Having Type 2 diabetes could cause cognitive impairment in stroke survivors, according to new research that points out the need to aggressively treat prediabetes.
A new analysis of seven international studies found that three to six months after a stroke, the participants with diabetes functioned worse than those without diabetes on measures for memory, attention, mental flexibility, processing speed, language and other examples of cognitive function.
"That's why Type 2 diabetes is another important target in the prevention of dementia, and the focus should be on early treatment for prediabetes to delay or prevent the progression to Type 2 diabetes," Dr. Perminder Sachdev said in a news release. She is the study's senior author and scientia professor at UNSW Sydney's Centre for Healthy Brain Ageing in Kensington, Australia.
Previous research by Sachdev and colleagues determined that stroke patients with a diabetes history had worse brain function than those without the condition. But this new work, published Thursday in the American Heart Association's journal Stroke, looked at whether that held true for people with prediabetes.
"This is important because prediabetes is very common, and individuals can have prediabetes for several years before progressing to Type 2 diabetes," Sachdev said. "Early and aggressive treatment of prediabetes can delay or prevent Type 2 diabetes. If we target the treatment of prediabetes, could this prevent the development of dementia in some individuals?"
The analysis included data from 1,601 stroke patients in Australia, France, Korea, the Netherlands, Singapore and the United States. Their average age was 66 and almost all had clot-caused strokes. Overall, 70% were Asian, 26% white and 2.6% African American.
Fasting blood sugar levels measured at hospital admission and medical history were used to define Type 2 diabetes and prediabetes. But the study was limited by not having information about the duration and severity of diabetes and having only one blood sugar measurement.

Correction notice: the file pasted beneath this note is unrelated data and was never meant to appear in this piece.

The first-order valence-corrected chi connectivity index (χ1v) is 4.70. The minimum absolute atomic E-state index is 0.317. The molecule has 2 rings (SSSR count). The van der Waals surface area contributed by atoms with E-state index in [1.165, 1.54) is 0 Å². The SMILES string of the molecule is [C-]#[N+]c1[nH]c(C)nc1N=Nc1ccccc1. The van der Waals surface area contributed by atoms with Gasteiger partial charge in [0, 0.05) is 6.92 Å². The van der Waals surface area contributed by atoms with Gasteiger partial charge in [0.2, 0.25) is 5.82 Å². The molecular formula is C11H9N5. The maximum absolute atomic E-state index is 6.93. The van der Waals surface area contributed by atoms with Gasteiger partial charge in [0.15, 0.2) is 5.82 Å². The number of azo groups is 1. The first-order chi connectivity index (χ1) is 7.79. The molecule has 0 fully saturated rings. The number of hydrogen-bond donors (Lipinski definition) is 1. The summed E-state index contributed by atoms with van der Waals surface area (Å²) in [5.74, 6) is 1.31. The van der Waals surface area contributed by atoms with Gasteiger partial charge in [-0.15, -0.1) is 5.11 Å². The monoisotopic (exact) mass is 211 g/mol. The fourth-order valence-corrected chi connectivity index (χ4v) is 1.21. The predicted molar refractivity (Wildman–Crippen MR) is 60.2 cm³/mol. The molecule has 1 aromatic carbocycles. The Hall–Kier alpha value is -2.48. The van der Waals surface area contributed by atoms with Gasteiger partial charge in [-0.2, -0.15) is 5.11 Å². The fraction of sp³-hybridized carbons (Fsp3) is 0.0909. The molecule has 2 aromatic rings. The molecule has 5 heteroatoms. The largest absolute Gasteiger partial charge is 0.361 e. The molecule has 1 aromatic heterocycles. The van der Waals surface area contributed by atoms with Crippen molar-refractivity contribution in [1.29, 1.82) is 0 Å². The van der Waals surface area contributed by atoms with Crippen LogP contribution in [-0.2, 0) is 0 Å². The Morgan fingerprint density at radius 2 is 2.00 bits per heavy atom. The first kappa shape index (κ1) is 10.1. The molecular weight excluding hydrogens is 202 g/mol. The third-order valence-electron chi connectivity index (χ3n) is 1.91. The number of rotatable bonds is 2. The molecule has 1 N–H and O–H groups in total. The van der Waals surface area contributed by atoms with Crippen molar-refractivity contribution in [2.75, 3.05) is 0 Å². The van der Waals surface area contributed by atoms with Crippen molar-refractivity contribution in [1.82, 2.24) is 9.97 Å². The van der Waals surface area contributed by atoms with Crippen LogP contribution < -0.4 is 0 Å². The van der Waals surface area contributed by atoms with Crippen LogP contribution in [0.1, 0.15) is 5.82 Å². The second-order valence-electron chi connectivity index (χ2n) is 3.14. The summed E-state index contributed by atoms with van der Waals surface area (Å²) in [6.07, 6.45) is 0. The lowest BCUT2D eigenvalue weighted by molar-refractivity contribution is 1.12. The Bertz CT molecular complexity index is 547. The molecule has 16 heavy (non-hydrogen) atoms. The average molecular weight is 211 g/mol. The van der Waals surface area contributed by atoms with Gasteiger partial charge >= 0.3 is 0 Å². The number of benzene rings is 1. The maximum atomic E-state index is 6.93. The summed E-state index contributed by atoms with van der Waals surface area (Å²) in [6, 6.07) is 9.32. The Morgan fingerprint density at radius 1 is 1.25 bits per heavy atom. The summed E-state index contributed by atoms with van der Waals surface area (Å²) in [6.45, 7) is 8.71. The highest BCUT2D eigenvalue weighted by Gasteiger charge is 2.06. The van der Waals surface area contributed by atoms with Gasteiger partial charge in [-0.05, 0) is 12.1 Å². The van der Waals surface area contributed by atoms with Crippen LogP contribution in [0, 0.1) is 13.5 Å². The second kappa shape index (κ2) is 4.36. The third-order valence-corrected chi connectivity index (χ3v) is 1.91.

After adjusting for age, sex and education, researchers found "significantly poorer" function in stroke survivors with diabetes – but not in those with prediabetes. The findings held up even after researchers adjusted for additional factors such as ethnicity, high blood pressure, smoking, body mass index, abnormal heart rhythm and previous stroke.
"The deficits we found in all areas of cognitive function highlight the importance of assessing the capacity for self-care in patients with Type 2 diabetes following a stroke," Jess Lo, lead author of the study, said in a news release. She is a research associate at UNSW Sydney's Centre for Healthy Brain Ageing.
Health care providers should ensure stroke survivors have the mental competency to fulfill the complex tasks needed to manage diabetes, Lo said.
That "can include measuring glucose levels multiple times a day, managing glucose monitoring devices, adjusting medication doses, self-administering insulin or other medications, and understanding food labels and portion sizes to adjust what is eaten at each meal or snack."
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